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?Ethanol \(\left(\mathrm{C}_{2} \mathrm{H}_{5} \mathrm{OH}\right)\) melts at \(-114^{\circ} \mathrm{C}\) and boils at \(78^{\circ} \mathrm{C}\). The en

Chemistry: The Central Science | 14th Edition | ISBN: 9780134414232 | Authors: Theodore E. Brown; H. Eugene LeMay; Bruce E. Bursten; Catherine Murphy; Patrick Woodward; Matthew E. Stoltzfus ISBN: 9780134414232 1274

Solution for problem 11.45 Chapter 11

Chemistry: The Central Science | 14th Edition

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Chemistry: The Central Science | 14th Edition | ISBN: 9780134414232 | Authors: Theodore E. Brown; H. Eugene LeMay; Bruce E. Bursten; Catherine Murphy; Patrick Woodward; Matthew E. Stoltzfus

Chemistry: The Central Science | 14th Edition

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Problem 11.45

Ethanol \(\left(\mathrm{C}_{2} \mathrm{H}_{5} \mathrm{OH}\right)\) melts at \(-114^{\circ} \mathrm{C}\) and boils at \(78^{\circ} \mathrm{C}\). The enthalpy of fusion of ethanol is 5.02 kJ/mol, and its enthalpy of vaporization is 38.56 kJ/mol. The specific heats of solid and liquid ethanol are 0.97 and 2.3 J/g-K, respectively.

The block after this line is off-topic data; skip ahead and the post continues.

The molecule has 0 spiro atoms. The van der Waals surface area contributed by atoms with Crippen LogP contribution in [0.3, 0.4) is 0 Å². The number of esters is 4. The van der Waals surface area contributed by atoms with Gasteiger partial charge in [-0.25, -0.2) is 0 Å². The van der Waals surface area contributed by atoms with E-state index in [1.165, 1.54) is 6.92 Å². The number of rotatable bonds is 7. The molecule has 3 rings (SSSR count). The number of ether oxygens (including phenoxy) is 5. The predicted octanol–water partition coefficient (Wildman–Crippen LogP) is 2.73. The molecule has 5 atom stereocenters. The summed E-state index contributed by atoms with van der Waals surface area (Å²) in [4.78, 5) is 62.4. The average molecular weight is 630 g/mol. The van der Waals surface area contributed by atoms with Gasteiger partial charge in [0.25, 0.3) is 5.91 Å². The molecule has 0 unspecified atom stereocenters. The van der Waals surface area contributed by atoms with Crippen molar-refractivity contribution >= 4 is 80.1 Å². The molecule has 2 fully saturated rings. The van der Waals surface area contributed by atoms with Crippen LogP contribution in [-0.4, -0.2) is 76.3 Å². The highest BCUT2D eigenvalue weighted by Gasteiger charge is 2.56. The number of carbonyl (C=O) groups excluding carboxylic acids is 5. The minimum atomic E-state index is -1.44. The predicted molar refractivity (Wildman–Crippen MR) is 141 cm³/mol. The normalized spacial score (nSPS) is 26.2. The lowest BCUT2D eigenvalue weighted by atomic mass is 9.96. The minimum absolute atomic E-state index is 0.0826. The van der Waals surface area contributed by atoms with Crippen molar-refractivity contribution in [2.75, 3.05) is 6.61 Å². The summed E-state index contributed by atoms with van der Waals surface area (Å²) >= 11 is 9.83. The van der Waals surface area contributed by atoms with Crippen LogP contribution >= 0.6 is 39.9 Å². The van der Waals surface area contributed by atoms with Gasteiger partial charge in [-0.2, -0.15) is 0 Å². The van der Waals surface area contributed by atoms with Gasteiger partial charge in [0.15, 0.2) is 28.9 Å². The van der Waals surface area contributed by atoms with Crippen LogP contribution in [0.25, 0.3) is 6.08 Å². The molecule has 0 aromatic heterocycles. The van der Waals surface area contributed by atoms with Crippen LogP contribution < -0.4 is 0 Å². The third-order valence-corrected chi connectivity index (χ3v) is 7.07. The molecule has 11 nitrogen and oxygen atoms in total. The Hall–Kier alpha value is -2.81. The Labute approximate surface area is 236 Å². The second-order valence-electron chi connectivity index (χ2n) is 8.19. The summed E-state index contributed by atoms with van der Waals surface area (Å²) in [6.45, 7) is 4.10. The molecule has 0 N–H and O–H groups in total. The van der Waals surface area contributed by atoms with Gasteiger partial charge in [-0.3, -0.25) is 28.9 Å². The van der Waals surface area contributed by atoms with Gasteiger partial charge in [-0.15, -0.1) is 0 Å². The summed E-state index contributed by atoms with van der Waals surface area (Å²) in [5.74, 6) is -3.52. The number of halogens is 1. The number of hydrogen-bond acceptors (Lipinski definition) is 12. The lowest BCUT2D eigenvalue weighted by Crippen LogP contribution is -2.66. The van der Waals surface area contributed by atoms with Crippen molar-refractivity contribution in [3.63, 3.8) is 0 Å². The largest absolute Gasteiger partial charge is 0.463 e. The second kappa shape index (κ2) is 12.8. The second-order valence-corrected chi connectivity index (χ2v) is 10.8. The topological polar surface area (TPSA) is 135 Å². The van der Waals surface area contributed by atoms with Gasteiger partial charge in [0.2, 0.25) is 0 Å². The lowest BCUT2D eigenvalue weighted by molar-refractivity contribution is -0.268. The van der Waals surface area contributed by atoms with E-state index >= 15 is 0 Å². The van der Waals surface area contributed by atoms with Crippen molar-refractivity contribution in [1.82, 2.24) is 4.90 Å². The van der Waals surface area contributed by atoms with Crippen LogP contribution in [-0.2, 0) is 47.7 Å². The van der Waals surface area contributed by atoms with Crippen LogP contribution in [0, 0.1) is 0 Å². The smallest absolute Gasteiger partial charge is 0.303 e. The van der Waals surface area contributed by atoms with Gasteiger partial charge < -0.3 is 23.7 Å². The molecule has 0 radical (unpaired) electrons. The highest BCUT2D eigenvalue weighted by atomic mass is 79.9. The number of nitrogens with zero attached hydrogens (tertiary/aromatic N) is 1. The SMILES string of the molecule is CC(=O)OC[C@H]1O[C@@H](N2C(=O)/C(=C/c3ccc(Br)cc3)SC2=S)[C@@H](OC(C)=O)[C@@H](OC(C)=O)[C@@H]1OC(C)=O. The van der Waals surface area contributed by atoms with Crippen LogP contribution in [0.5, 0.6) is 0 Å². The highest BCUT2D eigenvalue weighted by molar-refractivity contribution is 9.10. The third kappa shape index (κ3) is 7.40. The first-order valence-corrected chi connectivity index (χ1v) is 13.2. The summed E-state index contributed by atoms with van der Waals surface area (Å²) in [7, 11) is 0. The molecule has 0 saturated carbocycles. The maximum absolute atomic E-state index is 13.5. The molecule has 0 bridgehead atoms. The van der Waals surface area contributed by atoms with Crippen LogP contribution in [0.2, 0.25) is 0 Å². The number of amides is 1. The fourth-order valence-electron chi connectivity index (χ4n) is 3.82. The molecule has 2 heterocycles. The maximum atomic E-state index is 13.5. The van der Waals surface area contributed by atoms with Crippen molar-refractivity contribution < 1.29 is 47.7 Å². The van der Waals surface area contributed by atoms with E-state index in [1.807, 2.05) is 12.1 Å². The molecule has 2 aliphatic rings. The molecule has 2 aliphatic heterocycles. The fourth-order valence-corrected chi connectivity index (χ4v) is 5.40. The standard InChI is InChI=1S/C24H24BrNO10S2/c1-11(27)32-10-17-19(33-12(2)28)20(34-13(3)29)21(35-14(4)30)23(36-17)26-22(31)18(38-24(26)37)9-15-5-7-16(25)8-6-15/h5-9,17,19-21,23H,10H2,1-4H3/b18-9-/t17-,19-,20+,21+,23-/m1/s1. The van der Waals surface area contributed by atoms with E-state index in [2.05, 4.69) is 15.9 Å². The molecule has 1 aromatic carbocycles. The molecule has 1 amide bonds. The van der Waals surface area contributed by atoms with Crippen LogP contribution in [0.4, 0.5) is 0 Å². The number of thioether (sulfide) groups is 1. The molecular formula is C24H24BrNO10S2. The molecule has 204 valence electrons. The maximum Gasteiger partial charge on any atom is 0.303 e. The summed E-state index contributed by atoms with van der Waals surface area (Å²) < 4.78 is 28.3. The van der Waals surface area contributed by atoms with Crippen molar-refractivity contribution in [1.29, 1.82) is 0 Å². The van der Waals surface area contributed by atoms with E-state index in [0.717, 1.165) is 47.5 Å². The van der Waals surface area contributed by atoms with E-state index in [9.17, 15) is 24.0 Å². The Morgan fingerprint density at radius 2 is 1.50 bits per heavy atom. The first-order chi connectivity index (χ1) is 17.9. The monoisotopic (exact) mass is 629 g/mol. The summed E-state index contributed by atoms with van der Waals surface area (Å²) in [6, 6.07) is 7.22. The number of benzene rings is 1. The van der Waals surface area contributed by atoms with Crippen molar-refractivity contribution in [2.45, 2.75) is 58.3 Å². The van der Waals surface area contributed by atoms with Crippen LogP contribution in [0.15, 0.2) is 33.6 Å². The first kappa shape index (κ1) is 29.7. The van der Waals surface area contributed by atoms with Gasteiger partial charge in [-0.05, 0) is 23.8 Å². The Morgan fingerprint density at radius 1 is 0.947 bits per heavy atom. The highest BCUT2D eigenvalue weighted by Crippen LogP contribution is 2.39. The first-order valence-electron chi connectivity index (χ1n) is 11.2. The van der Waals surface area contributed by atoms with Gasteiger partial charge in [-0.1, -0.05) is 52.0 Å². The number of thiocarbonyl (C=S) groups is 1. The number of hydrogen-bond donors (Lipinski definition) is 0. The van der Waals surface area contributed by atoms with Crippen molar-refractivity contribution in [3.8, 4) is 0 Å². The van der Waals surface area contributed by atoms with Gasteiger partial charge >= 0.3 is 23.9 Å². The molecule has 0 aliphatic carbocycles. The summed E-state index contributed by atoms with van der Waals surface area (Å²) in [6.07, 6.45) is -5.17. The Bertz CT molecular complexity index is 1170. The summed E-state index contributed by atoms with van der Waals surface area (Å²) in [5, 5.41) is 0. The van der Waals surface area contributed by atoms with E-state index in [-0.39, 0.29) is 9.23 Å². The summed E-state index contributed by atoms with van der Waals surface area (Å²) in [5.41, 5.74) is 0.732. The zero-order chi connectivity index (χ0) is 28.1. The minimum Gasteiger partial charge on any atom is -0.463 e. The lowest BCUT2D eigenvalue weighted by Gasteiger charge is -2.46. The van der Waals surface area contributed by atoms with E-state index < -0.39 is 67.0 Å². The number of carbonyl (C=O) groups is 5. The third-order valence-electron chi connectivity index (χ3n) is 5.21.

(a) How much heat is required to convert 42.0 g of ethanol at \(35^{\circ} \mathrm{C}\) to the vapor phase at \(78^{\circ} \mathrm{C}\)?

(b) How much heat is required to convert the same amount of ethanol at \(-155^{\circ} \mathrm{C}\) to the vapor phase at \(78^{\circ} \mathrm{C}\)?

Text Transcription:

(C_2H_5OH)

-114^{\circ} C

78^{\circ} C

35^{\circ} C

-155^{\circ} C

Step-by-Step Solution:

Step 1 of 5) Equations 14.12 and 14.13 can be used with any concentration units as long as the units are the same for both 3A4t and 3A40. When dealing with gases, we can use pressure as a concentration in Equations 14.12 and 14.13. This substitution follows from the fact that the ideal gas law (see Section 10.4) dictates that at constant temperature the pressure is directly proportional to the concentration (n/V). For a first-order reaction, Equation 14.12 or 14.13 can be used in several ways. Given any three of the following quantities, we can solve for the fourth: k, t, 3A40, and 3A4t. Thus, you can use these equations to determine (1) the concentration of a reactant remaining at any time after the reaction has started, (2) the time interval required for a given fraction of a sample to react, or (3) the time interval required for a reactant concentration to fall to a certain level.

Step 2 of 2

Chapter 11, Problem 11.45 is Solved
Textbook: Chemistry: The Central Science
Edition: 14
Author: Theodore E. Brown; H. Eugene LeMay; Bruce E. Bursten; Catherine Murphy; Patrick Woodward; Matthew E. Stoltzfus
ISBN: 9780134414232

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?Ethanol \(\left(\mathrm{C}_{2} \mathrm{H}_{5} \mathrm{OH}\right)\) melts at \(-114^{\circ} \mathrm{C}\) and boils at \(78^{\circ} \mathrm{C}\). The en